From their number spring six dancers whose expressiveness amplifies the already evident joy. The highly contrastive floor is a gently upward sloping field of black, fine-grained coal-like soil through which the whole cast wade, barely impeded but nonetheless feeling the weight of the earth, so potent in the work’s second part.

Kosky, set and costume designer Katrin Lea Tag and lighting designer Joachim Klein deploy the banquet table from three perspectives in the first part of the opera before focusing solely, in the second part, on the soil, a field full of surprises and of horrors.

If the work's first major scene, in which Saul's envy of David grows, is marked by stage width and grandiosity, in the second, in which Saul first goes mad and is consoled by David's singing, it is depth of field (and deep-felt passions), established by breaking the table in two—still dressed for the banquet—so that its parts run parallel upstage with a wide, open space that gives full focus to Saul's rants and sudden collapse. The third setting is quite abstract, the two parts of the softly glowing table positioned parallel across the stage with a a narrow gap from which emerges the head of a mad Saul, shorn of his long locks and with a host of hands surreally scampering about him and over his skull. It's here too that David and Jonathan first kiss in uncluttered space and a recovered and seemingly repentant Saul offers Michal (who jumps for joy) to David to be his wife. It's as if all the superfluities of the world have been stripped away, drawing us more palpably into intractable worlds of love and madness.

Throughout the opera's second part we have a single view of the hill of soil, benign at first, when out of it rises a rotating organ played by be-wigged conductor Erin Helyard (a version of Handel who shocked his librettist by purchasing the very expensive instrument for the premiere), but then increasingly disturbing. Amid a field of implanted candles, Merab is raised up out of the soil, lamenting her father's madness, acknowledging that the David she rejected for marriage "has qualities which justice bid me love" and singing the superbly affecting aria "Author of peace" in sinuous counterpoint with cello and harpsichord.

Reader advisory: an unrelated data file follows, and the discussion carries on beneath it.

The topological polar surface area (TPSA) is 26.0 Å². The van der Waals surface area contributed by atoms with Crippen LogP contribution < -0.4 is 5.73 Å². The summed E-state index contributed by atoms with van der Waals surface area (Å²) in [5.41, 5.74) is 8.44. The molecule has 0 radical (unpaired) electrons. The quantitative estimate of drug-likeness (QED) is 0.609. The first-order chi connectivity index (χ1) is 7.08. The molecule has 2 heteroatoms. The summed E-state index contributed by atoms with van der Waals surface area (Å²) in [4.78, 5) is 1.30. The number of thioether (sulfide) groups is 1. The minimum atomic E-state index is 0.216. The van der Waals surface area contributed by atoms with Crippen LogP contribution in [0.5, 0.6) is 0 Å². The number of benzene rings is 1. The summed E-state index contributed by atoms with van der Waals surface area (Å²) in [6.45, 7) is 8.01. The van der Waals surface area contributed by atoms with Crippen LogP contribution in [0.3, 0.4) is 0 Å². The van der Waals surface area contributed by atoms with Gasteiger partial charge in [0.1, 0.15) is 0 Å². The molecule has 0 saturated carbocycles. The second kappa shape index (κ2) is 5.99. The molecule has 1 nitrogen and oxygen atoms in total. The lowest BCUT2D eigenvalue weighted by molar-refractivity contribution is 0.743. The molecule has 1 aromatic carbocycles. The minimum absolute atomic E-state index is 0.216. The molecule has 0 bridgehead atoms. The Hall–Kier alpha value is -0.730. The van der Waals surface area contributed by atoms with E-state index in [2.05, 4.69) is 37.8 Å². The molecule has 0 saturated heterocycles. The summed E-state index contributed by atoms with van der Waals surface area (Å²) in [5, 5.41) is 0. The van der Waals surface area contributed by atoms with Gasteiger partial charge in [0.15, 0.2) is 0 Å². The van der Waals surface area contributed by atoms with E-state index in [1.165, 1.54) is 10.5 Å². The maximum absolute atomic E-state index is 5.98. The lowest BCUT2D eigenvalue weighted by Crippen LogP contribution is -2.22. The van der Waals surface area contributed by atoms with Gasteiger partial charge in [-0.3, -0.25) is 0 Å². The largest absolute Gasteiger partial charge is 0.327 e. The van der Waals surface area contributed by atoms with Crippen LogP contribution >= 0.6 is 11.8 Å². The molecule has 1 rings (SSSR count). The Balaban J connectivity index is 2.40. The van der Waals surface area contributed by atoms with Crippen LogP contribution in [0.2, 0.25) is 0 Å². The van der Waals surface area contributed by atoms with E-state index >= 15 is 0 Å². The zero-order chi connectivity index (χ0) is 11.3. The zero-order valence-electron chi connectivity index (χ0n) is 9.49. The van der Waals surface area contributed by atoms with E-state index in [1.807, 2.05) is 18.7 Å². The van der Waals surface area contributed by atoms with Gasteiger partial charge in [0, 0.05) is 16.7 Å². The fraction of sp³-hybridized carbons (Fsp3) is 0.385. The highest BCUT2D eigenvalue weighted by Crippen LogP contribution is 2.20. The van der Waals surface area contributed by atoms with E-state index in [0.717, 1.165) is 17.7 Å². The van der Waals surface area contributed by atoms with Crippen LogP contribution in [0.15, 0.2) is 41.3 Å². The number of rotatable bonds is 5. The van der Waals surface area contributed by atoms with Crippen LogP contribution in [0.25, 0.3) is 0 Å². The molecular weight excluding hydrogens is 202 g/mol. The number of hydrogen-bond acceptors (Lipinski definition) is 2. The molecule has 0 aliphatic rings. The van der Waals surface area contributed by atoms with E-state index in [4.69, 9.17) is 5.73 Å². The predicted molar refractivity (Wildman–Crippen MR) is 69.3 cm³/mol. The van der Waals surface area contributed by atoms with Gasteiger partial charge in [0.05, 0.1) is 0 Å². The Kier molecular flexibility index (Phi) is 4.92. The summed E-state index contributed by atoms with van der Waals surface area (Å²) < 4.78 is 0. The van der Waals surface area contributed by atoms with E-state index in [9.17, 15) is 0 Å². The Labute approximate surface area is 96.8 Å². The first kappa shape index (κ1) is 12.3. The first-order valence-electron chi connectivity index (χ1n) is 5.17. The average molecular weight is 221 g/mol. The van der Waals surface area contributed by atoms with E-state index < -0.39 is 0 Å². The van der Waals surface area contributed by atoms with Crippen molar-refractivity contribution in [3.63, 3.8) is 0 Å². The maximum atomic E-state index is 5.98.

The soil becomes a vast, eerily dim field, Saul racing about in circles and rolling down it before calling up the Witch of Endor. Subsequently the field is littered with the ghost-like, restless battle-dead, momentarily jerking into life, and the heads of Saul and Jonathan. Michal and David grieve over them before assuming power, joining chorus and dancers in a final dance of celebration on this soil from which life flows and wherein perhaps it ceases.

Saul, Adelaide Festival of Arts 2017 Saul, Adelaide Festival of Arts 2017
photo Tony Lewis

The opera dances

Kosky's Saul is alive with movement. The superb State Opera chorus is highly animated, each member characterful, gesturing distinctively and drawn at times into large-scale dance. So too, at the end of part one in the celebration of the imminent marriage of David and Michal, is an apparently recovered Saul, moving calmly upstage, swaying slightly, gently swirling his skirt and then treading down through the happy throng to face us; his demeanour etched with panic, he cries, "I am the King! I am the King!" (a rare, perhaps debatable, directorial addition, as is an earlier desperate utterance, "I am not mad," but in line with the influence of Shakespeare's Lear, as Kosky has noted, on Handel and Jennens).